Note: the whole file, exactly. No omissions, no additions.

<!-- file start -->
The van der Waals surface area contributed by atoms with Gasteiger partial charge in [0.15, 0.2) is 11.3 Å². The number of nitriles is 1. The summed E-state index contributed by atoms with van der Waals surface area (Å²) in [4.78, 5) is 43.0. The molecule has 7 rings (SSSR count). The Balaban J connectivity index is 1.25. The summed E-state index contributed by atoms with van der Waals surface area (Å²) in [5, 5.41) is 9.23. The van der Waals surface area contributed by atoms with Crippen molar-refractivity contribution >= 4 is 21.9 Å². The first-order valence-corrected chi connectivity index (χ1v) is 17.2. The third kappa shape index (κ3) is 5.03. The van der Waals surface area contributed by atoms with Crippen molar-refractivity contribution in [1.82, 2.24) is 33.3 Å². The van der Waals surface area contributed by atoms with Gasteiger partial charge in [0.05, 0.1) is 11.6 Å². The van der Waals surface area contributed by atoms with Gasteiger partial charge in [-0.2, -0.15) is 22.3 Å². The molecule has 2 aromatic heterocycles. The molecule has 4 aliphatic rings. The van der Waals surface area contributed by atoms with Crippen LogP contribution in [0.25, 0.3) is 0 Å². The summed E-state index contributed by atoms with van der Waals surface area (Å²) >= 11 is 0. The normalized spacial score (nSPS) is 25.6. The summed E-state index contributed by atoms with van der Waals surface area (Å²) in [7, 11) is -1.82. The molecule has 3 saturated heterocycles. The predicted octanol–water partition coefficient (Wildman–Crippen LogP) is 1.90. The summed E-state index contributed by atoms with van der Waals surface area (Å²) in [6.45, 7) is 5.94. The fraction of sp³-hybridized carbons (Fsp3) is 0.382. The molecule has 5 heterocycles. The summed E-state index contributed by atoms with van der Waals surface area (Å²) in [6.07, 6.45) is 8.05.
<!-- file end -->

The van der Waals surface area contributed by atoms with Gasteiger partial charge in [0.15, 0.2) is 11.3 Å². The number of nitriles is 1. The summed E-state index contributed by atoms with van der Waals surface area (Å²) in [4.78, 5) is 43.0. The molecule has 7 rings (SSSR count). The Balaban J connectivity index is 1.25. The summed E-state index contributed by atoms with van der Waals surface area (Å²) in [5, 5.41) is 9.23. The van der Waals surface area contributed by atoms with Crippen molar-refractivity contribution >= 4 is 21.9 Å². The first-order valence-corrected chi connectivity index (χ1v) is 17.2. The third kappa shape index (κ3) is 5.03. The van der Waals surface area contributed by atoms with Crippen molar-refractivity contribution in [1.82, 2.24) is 33.3 Å². The van der Waals surface area contributed by atoms with Gasteiger partial charge in [0.05, 0.1) is 11.6 Å². The van der Waals surface area contributed by atoms with Gasteiger partial charge in [-0.2, -0.15) is 22.3 Å². The molecule has 2 aromatic heterocycles. The molecule has 4 aliphatic rings. The van der Waals surface area contributed by atoms with Crippen LogP contribution in [0.25, 0.3) is 0 Å². The summed E-state index contributed by atoms with van der Waals surface area (Å²) >= 11 is 0. The normalized spacial score (nSPS) is 25.6. The summed E-state index contributed by atoms with van der Waals surface area (Å²) in [7, 11) is -1.82. The molecule has 3 saturated heterocycles. The predicted octanol–water partition coefficient (Wildman–Crippen LogP) is 1.90. The summed E-state index contributed by atoms with van der Waals surface area (Å²) in [6.45, 7) is 5.94. The fraction of sp³-hybridized carbons (Fsp3) is 0.382. The molecule has 5 heterocycles. The summed E-state index contributed by atoms with van der Waals surface area (Å²) in [6.07, 6.45) is 8.05.